Residential Palladio Winner
The Cooper Group
From the 18th-century wrought-iron nails that hold its framework together to the hand-carved Georgian details that define its historic style, the 1735 Pendleton-Chapman Farm in Avondale, Rhode Island, is an exquisite example of old-world craftsmanship that plunges into the past to create a perfect present.
The restoration of a 3-acre section of the 64-acre farm on the Pawcatuck River by The Cooper Group, a collaboration of skilled craftsmen and designers who share a commitment to preserving New England’s rich cultural heritage, has been ongoing since 2009.
The Cooper Group’s latest project—the restoration of the circa 1735 main house, the design of a 19th-century-style back addition and an 18th-century-style red-brick addition to house a historically significant banquet hall from another property—put the skills of its craftsmen to the supreme test. They collaborated with designer Hayward Gatch of Avondale.
“The main house was in very bad shape,” says Brian M. Cooper, the founder and president of the North Stonington, Connecticut group. “It was run down and falling apart.”
The team members dismantled its plank-frame construction—16-foot-long, 1.5-inch water-sawn planks installed vertically, a typical technique of the Southern Rhode Island architecture of that era—and converted it to a stud frame structure to create a 3-inch-deepwall cavity that allowed them to insert insulation and electrical wiring. Diagonal hurricane bracing was introduced to add shear strength to the overall building.
The original timbers were repaired using vintage white oak, and the first-floor framing system and its traditional post-and beam joinery were replicated with new white oak. The main frame was reassembled and installed on its new foundation, and the original foundation stones were reused.
“Being that iron was a major commodity in the colonies, we scarfed the clapboards using nails we hand-made from recycled 18th-century wrought iron I spent months collecting,” Cooper says, adding that this technique allowed the team to fasten two clapboards with only one nail. “We started Cooper Historical Windows so we could replicate our own 12-over-12 windows and sourced original crown glass. We hand-planed all the woodworking to replicate the exact look of 18th-century trim.”
The team based the front entranceway, which includes hand-carved dolphins with eagle beaks and a bullseye glass transom, on a 1760 mansion in Kittery, Maine, owned by Lady Pepperrell.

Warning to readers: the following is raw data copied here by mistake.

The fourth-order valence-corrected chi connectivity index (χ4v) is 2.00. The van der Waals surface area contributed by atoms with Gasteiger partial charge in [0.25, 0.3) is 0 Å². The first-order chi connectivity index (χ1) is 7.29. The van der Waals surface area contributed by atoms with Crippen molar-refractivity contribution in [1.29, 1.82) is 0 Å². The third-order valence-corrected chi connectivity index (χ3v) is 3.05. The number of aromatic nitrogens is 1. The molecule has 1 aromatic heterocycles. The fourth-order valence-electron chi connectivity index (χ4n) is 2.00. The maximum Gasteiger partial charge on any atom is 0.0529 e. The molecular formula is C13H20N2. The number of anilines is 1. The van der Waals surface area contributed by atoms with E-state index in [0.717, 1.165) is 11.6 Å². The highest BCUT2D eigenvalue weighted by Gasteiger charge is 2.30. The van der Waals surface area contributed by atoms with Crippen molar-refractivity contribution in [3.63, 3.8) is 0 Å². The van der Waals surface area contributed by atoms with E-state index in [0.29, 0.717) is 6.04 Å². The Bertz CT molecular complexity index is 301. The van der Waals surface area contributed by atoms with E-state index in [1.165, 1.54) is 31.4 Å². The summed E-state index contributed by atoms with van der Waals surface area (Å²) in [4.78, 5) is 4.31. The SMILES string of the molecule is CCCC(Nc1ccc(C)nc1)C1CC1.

The Cooper Group added a red-brick addition to the north side of the main house that was based on 1740 to 1750 detailing.
Its sole purpose is to accommodate the long-lost banquet hall that had been salvaged from “Sparhawk,” the 1750 Kittery, Maine, mansion Sir William Pepperell, who is remembered for leading the successful 1745 battle against the French at Fortress Louisbourg during the French and Indian Wars, built as a wedding present for his daughter. The mansion was demolished in 1967.
“The hall is a fabulous art treasure,” Cooper says. “I dismantled it and had it in storage. The Pendleton-Chapman Farm is the perfect place for it.”
The 9-foot-4-inch paneled room had been restored in 1868 by John Haley Bellamy, a folk artist renowned for this eagle carvings. “He carved one of the corner cabinets,” Cooper says. “We found his and his father’s signatures on the back of the large fireplace mantel.”
Using elements of the banquet hall, the team established a Georgian design platform for the two main first-floor rooms and replicated an 18th-century grand staircase. “This part of the project was more a celebration of historic details as opposed to an actual restoration,” Cooper says.
Another addition, on the back of the house, is designed to look as though it was built between 1830 to 1840.
Setting the style was relatively simple compared with siting the structure. The chosen spot required a zoning variance.
“I had to appear before the board and give lessons on 18th-century design and construction,” Cooper says. “The owner did not want to delay the project while we worked our way through the system. So we reassembled the restored frame of the main house in steel I beams about 50 feet from the location we desired. This allowed us to move it—we literally rolled it into place—once the zoning issues were settled in our favor.”
In the quest to make every element as authentic as possible, The Cooper Group decided to make plaster for the chimneys, fireplaces and two ceilings the same way it would have been done in 1735. With the help of Colonial Williamsburg, the group built a Jamaican kiln, a circular structure made of 10 cords of wood topped by 3,500 pounds of oyster shells, to produce slaked lime on site.
The kiln was ignited like a large bonfire; the resulting slaked lime was stored in an oak-lined pit for several weeks and covered with water until it was used.
“It’s a forgotten art,” Cooper says. “We invited artisans and people from historical societies to watch the burning. About 800 came through to see it. It lasted 30 hours, so we stayed up all night with an active fire hose at the ready.”
Cooper sees the Pendleton-Chapman Farm as the pinnacle of his residential restoration career.
“I used all of my skill sets on it,” he says. “And I had the pleasure of working with the most talented people I could find—some of my employees have been with me for 30 years.”
Contractor/Builder/Developer The Cooper Group
Architectural Designer Hayward H. Gatch III
Masonry, Fireplaces Jerry Eide Restoration Mason
Plastering Marshall Plastering
Metalwork Dave Mason
Georgian Carving Mark Henion of Deschenes & Cooper
Historic Millwork Deschenes & Cooper
Historic Windows Maurer & Shepherd
Blacksmithing & Hardware Clint Wright
Murals Bibiana King
Historic Finishes Catherine Maclean